Given the referendum’s North vs. South outcome, and the Leave or Remain dichotomy, it’s easy enough to see why it’s taken three years for deliberations to even come close to ratifying the Brexit mandate handed to the U.K. Government.

There was a glimmer of Thatchian hope, when Theresa May took over from David Cameron, who had resigned as a direct result of the referendum outcome. However, political hurdles, comparisons to Neville Chamberlain’s “appeasement policy” and manoeuvring from Remainers, along with May’s own leadership faux pars ended up costing her the Prime Ministership.

Theresa May’s biggest mistake? ‘Not considering a no-deal Brexit a viable option.’ [ii] This is despite May all but penning the term “no-deal Brexit”, when ‘she repeatedly warned that “no deal is better than a bad deal.” [iii]

With May’s exit, hope of a resolution towards ratification now rests in the hands of Churchill fan, Boris Johnson; a man, suitable to the task at hand, but a man not without his own shortcomings. It’s now up to Johnson, and his team, to effectively lead the U.K. out of the E.U. by upholding the referendum result, and in doing so, preserving the integrity of constitutionally democratic mechanisms, such as referendums.

Of course, to do this, Johnson will still have to navigate the same waters as Theresa May. His biggest obstacles are obstructionists in his own party, the main stream media, and the Marxists under Labour’s Socialist leader, Jeremy Crobyn.

Navigating those waters isn’t going to be easy, but as Johnson has shown in the face of overwhelming defeat, if it can be done, he plans to do it.

His first task was making the most of the Queen’s speech. What the Queen’s speech gives Johnson is an opportunity to communicate his plan to the U.K. people without it being filtered through the lens of the MSM, and all with the weight of the Queen’s voice behind it.

Traditionally, the Queen opens the new parliament year with a speech written by government ministers. The formal 10 minute speech is delivered on the throne in the House of Lords. From there the speech is debated for up to five days where it is then voted upon.

Johnson hasn’t wasted the opportunity. With an emphasis on the word “forward” (mentioned 11 times) the Queen outlined the Johnson government’s plan to move the U.K. beyond the division and stalemate of the past three years.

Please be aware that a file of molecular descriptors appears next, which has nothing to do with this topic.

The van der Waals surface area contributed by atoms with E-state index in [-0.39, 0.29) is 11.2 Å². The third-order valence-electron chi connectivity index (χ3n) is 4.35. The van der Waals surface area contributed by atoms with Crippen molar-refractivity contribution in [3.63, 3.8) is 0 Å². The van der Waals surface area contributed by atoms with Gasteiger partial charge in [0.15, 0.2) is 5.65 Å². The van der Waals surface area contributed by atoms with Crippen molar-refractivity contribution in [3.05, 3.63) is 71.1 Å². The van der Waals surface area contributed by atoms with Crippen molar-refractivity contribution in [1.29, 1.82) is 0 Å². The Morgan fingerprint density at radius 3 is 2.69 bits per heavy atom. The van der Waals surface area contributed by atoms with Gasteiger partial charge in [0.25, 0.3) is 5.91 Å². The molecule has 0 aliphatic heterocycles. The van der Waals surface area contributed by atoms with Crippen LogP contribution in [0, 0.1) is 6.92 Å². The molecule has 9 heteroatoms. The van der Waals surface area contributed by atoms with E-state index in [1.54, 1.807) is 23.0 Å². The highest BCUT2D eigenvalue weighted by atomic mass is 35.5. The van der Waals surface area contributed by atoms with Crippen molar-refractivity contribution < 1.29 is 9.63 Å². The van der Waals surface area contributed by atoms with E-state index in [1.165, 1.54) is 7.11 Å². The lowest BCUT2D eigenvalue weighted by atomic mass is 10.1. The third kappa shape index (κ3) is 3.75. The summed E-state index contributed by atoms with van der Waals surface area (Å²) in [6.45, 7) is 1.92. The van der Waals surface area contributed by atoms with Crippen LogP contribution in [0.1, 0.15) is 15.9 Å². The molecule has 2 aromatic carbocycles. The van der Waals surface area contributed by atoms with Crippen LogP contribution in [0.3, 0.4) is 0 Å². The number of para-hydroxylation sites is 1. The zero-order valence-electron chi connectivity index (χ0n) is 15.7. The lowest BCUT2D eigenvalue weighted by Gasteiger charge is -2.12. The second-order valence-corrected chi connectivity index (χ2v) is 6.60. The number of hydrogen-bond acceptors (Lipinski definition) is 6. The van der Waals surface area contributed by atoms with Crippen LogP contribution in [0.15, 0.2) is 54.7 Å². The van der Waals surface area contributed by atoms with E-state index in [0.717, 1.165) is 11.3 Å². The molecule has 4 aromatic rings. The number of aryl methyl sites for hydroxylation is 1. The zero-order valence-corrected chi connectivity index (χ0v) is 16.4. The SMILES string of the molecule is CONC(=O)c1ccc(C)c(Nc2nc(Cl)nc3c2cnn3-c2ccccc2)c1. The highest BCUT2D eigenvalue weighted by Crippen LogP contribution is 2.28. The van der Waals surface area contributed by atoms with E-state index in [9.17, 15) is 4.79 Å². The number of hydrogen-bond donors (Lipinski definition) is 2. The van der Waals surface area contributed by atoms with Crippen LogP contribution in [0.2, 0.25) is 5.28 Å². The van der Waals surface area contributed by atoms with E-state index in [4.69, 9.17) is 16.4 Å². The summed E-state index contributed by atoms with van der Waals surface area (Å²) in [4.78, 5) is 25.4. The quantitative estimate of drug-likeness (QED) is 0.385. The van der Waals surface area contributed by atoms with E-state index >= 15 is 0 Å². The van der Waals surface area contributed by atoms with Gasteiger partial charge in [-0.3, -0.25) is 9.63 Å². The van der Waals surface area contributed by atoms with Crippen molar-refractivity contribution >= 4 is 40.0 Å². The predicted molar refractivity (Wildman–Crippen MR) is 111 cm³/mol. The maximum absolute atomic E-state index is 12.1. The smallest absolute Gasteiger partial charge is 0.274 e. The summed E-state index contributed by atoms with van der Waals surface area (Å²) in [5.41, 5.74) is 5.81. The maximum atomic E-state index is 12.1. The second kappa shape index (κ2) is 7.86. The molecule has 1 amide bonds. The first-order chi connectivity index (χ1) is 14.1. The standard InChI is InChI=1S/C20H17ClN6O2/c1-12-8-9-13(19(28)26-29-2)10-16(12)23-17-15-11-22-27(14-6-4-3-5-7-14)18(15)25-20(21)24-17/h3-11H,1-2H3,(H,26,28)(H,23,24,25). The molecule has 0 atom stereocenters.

The speech was clear, easy to understand and had a 7 point, U.K. first tone:

1. Leaving the European Union on 31 October, with an emphasis on seizing new opportunities delivered by a successful Brexit.

2. Measures to further support Healthcare.

3. Commitment to tackling violent crime, strengthening the criminal justice system and ensuring victims receive the support they need and the justice they deserve.

4. Measures we will progress to ensure fairness and protection for individuals and families.

5. Levelling up every corner of the United Kingdom through better education, infrastructure and science, renewing the ties that bind us together.

6. Deepens our commitment to the natural environment and animal welfare.

7. To Endeavour to drive forward work to deliver for every corner of the U.K. [iv]

These include two brilliant stand-out features, unpacked within the actual speech, which will appeal to both Remainers and Leavers.

The first, putting forward “an immigration bill, ending free movement, laying the foundation for a fair, modern and global immigration system.”

The second, “ensuring that resident European citizens, who have built their lives in, and contributed so much to, the United Kingdom, have the right to remain.” [v]

CNN are unsurprisingly pessimistic about Johnson’s ability to bring Brexit home, stating, ‘it’s hard to ignore the reality that this legislative agenda will probably never see the light of day in this Parliament. Rather, it seems a precursor to an inevitable general election.’

Their dismissive pessimism isn’t completely misplaced. As the BBC noted, although it is highly unusual for the Queen’s speech to be rejected, the Queen’s speech is not a complete guarantee that the government’s plan will be passed.

There’s no argument against this from me. Johnson is walking on thin ice. If he fails to win the Queen’s speech vote, he can call for an early election. If that fails, it is expected that he will be called on to resign.

The deadline for Brexit is the 31st October. To not ratify Brexit, and carry the debate beyond this date, is to hurt constitutional democracy in the U.K. Contempt for the 2016 referendum result, diminishes the importance of referendums, and in the process muzzles the voice of the people. If the healthy mechanisms of any constitutional democracy are to be protected from further erosion by enemies of freedom, rights and responsibilities, both within and without, Brexit must be ratified.